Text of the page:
If you’ve ever given a dog a boop on the snout, you may have noticed that its rhinarium—the furless patch of skin that surrounds the nostrils—is wet and cool. A new study published in Scientific Reports has found that these chilly rhinaria make dogs sensitive to radiating heat, which in turn might help them track down warm-blooded prey.
Dog noses are chock full of nerve endings—they have more than 100 million sensory receptor sites in their nasal cavities, compared to humans’ six million—making them extraordinarily keen sniffers. It thus seemed likely, according to the study authors, that dogs’ rhinaria serve some sort of sensory function.
Low tissue temperature seems to compromise sensory sensitivity in animals with one notable exception: crotaline snakes, also known as pit vipers, which seem to strike more accurately at warm-blooded prey when their heat-sensitive pit organs—located between each eye and nostril—are colder. Cool snakes are also more sensitive to thermal radiation. Perhaps, the researchers theorized, pooches deploy their noses for heat detection, too.
To test the theory, the researchers trained three pet dogs to choose the warmer of two panels. One, according to Gizmodo’s George Dvorsky, was heated to between 51 and 58 degrees Fahrenheit higher than the ambient temperature, similar to the body temperature of a fur-covered mammal. The other, which served as the control, had a “neutral” temperature close to that of the ambient environment. After the training, the dogs were put to the test in a double-blind experiment; neither they nor the people carrying out the trial knew from the get-go which object was warmer, since nothing visually distinguished them.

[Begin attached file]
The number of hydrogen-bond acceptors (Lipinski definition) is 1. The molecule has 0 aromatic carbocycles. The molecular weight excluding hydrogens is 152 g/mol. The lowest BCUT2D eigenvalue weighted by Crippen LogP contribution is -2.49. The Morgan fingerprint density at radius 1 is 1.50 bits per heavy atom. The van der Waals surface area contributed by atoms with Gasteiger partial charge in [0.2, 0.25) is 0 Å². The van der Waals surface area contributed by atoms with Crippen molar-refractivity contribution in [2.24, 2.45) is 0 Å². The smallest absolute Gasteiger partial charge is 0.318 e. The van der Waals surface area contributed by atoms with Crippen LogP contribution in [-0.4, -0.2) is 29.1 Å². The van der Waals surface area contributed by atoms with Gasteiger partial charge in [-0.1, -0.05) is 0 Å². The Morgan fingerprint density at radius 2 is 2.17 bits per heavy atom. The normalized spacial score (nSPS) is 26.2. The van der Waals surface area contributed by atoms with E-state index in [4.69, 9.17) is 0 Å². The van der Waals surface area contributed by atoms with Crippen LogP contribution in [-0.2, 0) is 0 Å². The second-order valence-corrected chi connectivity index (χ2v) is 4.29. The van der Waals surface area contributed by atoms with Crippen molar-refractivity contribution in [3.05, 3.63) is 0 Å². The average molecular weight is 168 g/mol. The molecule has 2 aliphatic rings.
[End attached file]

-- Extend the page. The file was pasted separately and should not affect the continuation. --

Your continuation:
Still, all three dogs were able to home in on the warmer object, suggesting that they can detect even weak thermal radiation. “[T]he temperature of the mammalian bodies that emit [thermal radiation is not very high, unlike the Sun for instance,” first study author Anna Bálint, a biologist at Lund University in Sweden, tells Gizmodo. To pick up on the heat radiating from warm-blooded prey, dogs would need “very sensitive sensors.”
The nose seemed like the most likely candidate leading the dogs in the right direction. All other parts of a dog’s body are covered in insulating fur, with the exception of the eyes, which “are not suitable for receiving infrared radiation, because the sensitive structures are hidden behind a thick layer of tissue,” study co-author Ronald Kröger, also a Lund University biologist, tells Gizmodo. But to test their theory once again, the researchers conducted functional MRI scans of the brains of 13 pet dogs. The left somatosensory cortex in dogs’ brains—which “delivers input from the nose,” according to Virginia Morell of Science—was more responsive to objects emitting weak thermal radiation than neutral objects.
The researchers don’t know precisely how dog rhinaria convert energy into a nervous signal, and it’s not clear whether pups’ heat-detecting abilities are particularly effective if their hypothetical prey is far away. The test objects were placed around five feet from the dogs; Gary Settles, a mechanical engineer at Pennsylvania State University who was not involved in the study, tells Science that he doubts “dog rhinarium can distinguish patterns of hot and cold objects at a distance.”
But for shorter distances, at least, being able to sense the heat emanating from prey could help canines hunt even if their sight, smell or hearing is obscured. That may not matter much to domestic dogs, but their closest wild relative, the grey wolf, preys on large, warm-blooded animals. “[T]he ability to detect the radiation from warm bodies would be advantageous for such predators,” the authors note in the study. And perhaps most importantly, the study offers yet another reason as to why your dog is great: Its nose knows more than you might think.